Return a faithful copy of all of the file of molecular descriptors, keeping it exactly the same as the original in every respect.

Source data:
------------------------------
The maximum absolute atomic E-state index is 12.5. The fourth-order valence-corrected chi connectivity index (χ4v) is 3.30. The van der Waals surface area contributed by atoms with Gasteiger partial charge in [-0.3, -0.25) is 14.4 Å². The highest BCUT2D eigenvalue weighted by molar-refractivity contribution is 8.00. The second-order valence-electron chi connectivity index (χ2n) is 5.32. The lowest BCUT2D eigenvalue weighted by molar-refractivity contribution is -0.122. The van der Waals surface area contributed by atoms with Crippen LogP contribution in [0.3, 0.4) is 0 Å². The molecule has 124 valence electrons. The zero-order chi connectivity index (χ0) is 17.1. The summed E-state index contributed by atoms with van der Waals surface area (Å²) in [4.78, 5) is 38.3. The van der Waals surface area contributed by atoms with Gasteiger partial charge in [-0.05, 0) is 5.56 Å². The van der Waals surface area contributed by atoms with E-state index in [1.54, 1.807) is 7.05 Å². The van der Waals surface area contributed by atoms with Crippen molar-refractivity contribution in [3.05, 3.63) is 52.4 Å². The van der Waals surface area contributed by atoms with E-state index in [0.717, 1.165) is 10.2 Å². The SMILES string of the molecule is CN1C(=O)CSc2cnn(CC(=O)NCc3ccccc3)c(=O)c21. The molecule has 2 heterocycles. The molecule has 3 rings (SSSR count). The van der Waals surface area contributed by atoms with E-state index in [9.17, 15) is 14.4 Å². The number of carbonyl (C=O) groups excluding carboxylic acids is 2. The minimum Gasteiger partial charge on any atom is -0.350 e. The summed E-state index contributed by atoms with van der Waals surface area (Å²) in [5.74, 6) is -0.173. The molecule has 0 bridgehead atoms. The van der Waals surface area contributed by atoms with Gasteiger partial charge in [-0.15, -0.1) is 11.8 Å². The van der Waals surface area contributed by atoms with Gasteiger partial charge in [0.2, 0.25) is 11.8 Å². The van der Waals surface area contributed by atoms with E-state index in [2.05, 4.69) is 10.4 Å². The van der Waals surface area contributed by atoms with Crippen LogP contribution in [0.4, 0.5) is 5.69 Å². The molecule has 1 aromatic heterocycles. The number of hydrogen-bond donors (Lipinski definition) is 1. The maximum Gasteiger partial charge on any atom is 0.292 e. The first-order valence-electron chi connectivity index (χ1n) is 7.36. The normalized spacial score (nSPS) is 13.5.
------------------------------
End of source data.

The maximum absolute atomic E-state index is 12.5. The fourth-order valence-corrected chi connectivity index (χ4v) is 3.30. The van der Waals surface area contributed by atoms with Gasteiger partial charge in [-0.3, -0.25) is 14.4 Å². The highest BCUT2D eigenvalue weighted by molar-refractivity contribution is 8.00. The second-order valence-electron chi connectivity index (χ2n) is 5.32. The lowest BCUT2D eigenvalue weighted by molar-refractivity contribution is -0.122. The van der Waals surface area contributed by atoms with Crippen LogP contribution in [0.3, 0.4) is 0 Å². The molecule has 124 valence electrons. The zero-order chi connectivity index (χ0) is 17.1. The summed E-state index contributed by atoms with van der Waals surface area (Å²) in [4.78, 5) is 38.3. The van der Waals surface area contributed by atoms with Gasteiger partial charge in [-0.05, 0) is 5.56 Å². The van der Waals surface area contributed by atoms with E-state index in [1.54, 1.807) is 7.05 Å². The van der Waals surface area contributed by atoms with Crippen molar-refractivity contribution in [3.05, 3.63) is 52.4 Å². The van der Waals surface area contributed by atoms with E-state index in [0.717, 1.165) is 10.2 Å². The SMILES string of the molecule is CN1C(=O)CSc2cnn(CC(=O)NCc3ccccc3)c(=O)c21. The molecule has 2 heterocycles. The molecule has 3 rings (SSSR count). The van der Waals surface area contributed by atoms with E-state index in [9.17, 15) is 14.4 Å². The number of carbonyl (C=O) groups excluding carboxylic acids is 2. The minimum Gasteiger partial charge on any atom is -0.350 e. The summed E-state index contributed by atoms with van der Waals surface area (Å²) in [5.74, 6) is -0.173. The molecule has 0 bridgehead atoms. The van der Waals surface area contributed by atoms with Gasteiger partial charge in [-0.15, -0.1) is 11.8 Å². The van der Waals surface area contributed by atoms with Gasteiger partial charge in [0.2, 0.25) is 11.8 Å². The van der Waals surface area contributed by atoms with E-state index in [2.05, 4.69) is 10.4 Å². The van der Waals surface area contributed by atoms with Crippen LogP contribution in [0.4, 0.5) is 5.69 Å². The molecule has 1 aromatic heterocycles. The number of hydrogen-bond donors (Lipinski definition) is 1. The maximum Gasteiger partial charge on any atom is 0.292 e. The first-order valence-electron chi connectivity index (χ1n) is 7.36. The normalized spacial score (nSPS) is 13.5.